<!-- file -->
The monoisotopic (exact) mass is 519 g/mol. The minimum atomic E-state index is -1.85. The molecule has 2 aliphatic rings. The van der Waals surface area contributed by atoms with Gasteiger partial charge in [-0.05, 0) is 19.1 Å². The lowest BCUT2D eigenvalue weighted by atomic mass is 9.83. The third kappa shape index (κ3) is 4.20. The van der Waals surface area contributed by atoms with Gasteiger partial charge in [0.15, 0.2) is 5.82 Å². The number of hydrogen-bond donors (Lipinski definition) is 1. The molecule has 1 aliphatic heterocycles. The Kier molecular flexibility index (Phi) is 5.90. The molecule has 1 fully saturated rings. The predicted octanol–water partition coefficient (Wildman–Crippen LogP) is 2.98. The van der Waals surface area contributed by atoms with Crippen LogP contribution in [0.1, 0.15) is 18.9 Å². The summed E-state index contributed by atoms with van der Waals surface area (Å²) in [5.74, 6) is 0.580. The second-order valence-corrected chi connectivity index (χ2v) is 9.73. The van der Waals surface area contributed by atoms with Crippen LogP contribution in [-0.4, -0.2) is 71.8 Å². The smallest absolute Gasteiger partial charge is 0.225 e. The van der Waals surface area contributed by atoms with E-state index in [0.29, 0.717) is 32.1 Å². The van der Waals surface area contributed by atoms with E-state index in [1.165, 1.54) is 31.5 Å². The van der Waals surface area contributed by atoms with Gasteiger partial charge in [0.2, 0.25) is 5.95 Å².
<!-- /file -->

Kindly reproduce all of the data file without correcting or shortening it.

The monoisotopic (exact) mass is 519 g/mol. The minimum atomic E-state index is -1.85. The molecule has 2 aliphatic rings. The van der Waals surface area contributed by atoms with Gasteiger partial charge in [-0.05, 0) is 19.1 Å². The lowest BCUT2D eigenvalue weighted by atomic mass is 9.83. The third kappa shape index (κ3) is 4.20. The van der Waals surface area contributed by atoms with Gasteiger partial charge in [0.15, 0.2) is 5.82 Å². The number of hydrogen-bond donors (Lipinski definition) is 1. The molecule has 1 aliphatic heterocycles. The Kier molecular flexibility index (Phi) is 5.90. The molecule has 1 fully saturated rings. The predicted octanol–water partition coefficient (Wildman–Crippen LogP) is 2.98. The van der Waals surface area contributed by atoms with Crippen LogP contribution in [0.1, 0.15) is 18.9 Å². The summed E-state index contributed by atoms with van der Waals surface area (Å²) in [5.74, 6) is 0.580. The second-order valence-corrected chi connectivity index (χ2v) is 9.73. The van der Waals surface area contributed by atoms with Crippen LogP contribution in [-0.4, -0.2) is 71.8 Å². The smallest absolute Gasteiger partial charge is 0.225 e. The van der Waals surface area contributed by atoms with E-state index in [0.29, 0.717) is 32.1 Å². The van der Waals surface area contributed by atoms with E-state index in [1.165, 1.54) is 31.5 Å². The van der Waals surface area contributed by atoms with Gasteiger partial charge in [0.2, 0.25) is 5.95 Å².